Over the past week I have had the chance to consort with some incredibly intelligent and distinguished people to address two topics of the highest importance to me. Last month, two days before sitting on a panel on "Peace in the Home" with the Dalai Lama and several other notable peace advocates at the Newark Educational Peace Summit, I met with renowned folk at Princeton University to discuss the recently published report, "The Future of Children: Fragile Families."
A "fragile family" is defined very simply as a family in which the mother and father are unmarried at the time of their child's birth. Whereas 40 years ago, the number of children born to unwed parents was around 10 percent, the current figure now stands at 41 percent.
Lead by a team of researchers from Columbia and Princeton Universities, the study followed approximately 5,000 children born in large cities in the U.S. between 1998 and 2000 to investigate family dynamics, the well-being of the child, the ongoing consequences of unstable partnerships and what role, if any, policy should play in addressing them.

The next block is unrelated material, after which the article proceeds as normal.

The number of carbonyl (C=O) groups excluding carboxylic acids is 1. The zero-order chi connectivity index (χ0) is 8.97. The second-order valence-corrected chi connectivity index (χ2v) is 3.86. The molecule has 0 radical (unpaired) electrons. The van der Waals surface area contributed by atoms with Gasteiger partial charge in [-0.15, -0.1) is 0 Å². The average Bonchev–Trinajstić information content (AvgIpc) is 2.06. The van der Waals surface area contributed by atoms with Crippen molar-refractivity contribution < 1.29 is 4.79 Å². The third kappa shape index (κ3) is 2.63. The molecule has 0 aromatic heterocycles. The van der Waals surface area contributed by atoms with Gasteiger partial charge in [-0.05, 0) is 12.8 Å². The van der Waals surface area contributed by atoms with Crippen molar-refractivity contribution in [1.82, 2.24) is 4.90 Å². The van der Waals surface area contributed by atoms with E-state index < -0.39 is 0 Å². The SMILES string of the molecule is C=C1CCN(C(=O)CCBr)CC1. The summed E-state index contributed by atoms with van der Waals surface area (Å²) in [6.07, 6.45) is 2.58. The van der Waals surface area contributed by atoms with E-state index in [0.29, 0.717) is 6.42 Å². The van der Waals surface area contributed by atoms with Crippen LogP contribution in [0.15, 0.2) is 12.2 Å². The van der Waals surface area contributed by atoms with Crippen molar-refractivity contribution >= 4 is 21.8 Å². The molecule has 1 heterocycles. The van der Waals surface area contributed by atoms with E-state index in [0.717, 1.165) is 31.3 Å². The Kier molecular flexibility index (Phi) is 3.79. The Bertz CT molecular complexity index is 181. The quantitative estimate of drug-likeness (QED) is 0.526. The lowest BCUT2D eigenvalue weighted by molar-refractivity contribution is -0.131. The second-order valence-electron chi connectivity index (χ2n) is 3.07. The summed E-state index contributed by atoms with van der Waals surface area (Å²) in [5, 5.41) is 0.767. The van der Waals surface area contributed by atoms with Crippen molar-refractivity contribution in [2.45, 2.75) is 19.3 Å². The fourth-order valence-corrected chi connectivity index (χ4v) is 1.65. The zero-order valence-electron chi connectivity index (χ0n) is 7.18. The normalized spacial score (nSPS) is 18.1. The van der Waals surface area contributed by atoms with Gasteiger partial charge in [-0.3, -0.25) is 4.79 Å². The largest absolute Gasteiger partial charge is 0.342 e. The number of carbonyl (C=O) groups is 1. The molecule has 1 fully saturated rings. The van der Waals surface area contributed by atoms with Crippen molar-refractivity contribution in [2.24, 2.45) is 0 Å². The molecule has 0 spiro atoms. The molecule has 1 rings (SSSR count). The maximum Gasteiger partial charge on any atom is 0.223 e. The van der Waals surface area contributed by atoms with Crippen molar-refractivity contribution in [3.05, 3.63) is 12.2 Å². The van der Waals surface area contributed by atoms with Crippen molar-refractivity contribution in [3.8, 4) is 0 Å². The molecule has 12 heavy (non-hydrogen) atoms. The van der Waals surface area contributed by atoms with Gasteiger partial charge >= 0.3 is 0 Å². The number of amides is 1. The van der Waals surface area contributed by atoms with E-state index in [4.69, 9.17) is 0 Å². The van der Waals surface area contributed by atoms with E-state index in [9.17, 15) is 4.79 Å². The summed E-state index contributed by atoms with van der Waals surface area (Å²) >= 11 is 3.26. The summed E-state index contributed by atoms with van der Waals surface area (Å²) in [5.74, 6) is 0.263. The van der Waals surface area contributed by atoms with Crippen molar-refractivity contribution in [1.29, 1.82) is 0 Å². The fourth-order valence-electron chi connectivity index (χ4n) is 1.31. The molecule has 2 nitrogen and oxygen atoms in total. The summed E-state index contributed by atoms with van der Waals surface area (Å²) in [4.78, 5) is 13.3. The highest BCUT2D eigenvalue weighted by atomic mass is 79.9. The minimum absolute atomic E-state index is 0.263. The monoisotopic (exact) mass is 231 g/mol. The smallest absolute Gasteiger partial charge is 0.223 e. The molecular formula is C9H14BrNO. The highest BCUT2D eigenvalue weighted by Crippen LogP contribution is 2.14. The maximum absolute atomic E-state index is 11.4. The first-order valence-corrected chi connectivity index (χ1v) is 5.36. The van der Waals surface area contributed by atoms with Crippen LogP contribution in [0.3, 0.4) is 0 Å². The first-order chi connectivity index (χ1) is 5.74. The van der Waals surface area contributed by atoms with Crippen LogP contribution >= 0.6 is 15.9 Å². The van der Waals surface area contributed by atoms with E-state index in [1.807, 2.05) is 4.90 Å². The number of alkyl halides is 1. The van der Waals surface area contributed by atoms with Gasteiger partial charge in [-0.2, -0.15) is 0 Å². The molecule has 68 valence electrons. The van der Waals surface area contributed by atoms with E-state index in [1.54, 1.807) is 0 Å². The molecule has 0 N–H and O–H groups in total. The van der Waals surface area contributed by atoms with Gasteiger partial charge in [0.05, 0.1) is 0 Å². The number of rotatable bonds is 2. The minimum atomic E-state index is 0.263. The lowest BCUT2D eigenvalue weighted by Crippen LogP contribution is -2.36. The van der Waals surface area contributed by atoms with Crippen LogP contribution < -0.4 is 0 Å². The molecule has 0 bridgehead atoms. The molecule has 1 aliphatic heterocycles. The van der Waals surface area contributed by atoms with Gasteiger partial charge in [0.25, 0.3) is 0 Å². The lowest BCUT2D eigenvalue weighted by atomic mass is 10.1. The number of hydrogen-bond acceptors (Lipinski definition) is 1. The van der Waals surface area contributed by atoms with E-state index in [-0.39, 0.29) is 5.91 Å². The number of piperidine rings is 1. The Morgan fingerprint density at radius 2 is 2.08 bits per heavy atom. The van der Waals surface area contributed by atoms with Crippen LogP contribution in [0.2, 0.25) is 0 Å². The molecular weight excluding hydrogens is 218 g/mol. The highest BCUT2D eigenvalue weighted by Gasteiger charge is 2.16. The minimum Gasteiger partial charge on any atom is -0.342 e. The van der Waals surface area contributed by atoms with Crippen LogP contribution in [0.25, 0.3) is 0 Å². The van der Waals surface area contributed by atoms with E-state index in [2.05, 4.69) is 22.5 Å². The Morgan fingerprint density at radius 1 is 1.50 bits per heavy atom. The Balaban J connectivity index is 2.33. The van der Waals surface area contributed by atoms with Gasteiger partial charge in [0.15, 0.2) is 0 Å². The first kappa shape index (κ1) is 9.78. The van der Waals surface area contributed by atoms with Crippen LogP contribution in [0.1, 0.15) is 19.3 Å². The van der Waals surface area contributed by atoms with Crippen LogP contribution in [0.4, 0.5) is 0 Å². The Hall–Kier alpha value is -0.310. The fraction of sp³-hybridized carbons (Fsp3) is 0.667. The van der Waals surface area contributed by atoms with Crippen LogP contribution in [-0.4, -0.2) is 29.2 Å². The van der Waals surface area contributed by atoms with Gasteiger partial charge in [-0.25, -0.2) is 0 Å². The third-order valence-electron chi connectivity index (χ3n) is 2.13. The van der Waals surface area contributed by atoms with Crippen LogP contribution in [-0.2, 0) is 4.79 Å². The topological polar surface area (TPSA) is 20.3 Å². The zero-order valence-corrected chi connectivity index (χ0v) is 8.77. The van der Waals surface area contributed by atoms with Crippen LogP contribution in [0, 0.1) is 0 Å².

There is some debate over whether unmarried partnerships are a negative outcome at all, or whether they are a sign of progress, reflecting the increasing economic independence of women and the trend toward individual freedom. However, results of the study conclude that compared with "traditional families," parents of fragile families are more likely to have become parents in their teens, more likely to have had children with other partners, more likely to be poor, suffer from depression, struggle with substance abuse, and to have been incarcerated. They are also disproportionately African American and Hispanic.
Of the highest concern is what this means for the child, because as the number of fragile families increases, so do the number of children exposed to the unstable environments that they foster. Fragile families are shown to have harsher parenting practices and fewer literacy activities, and children of such families produce lower cognitive test scores and a have a higher incidence of aggressive behavior.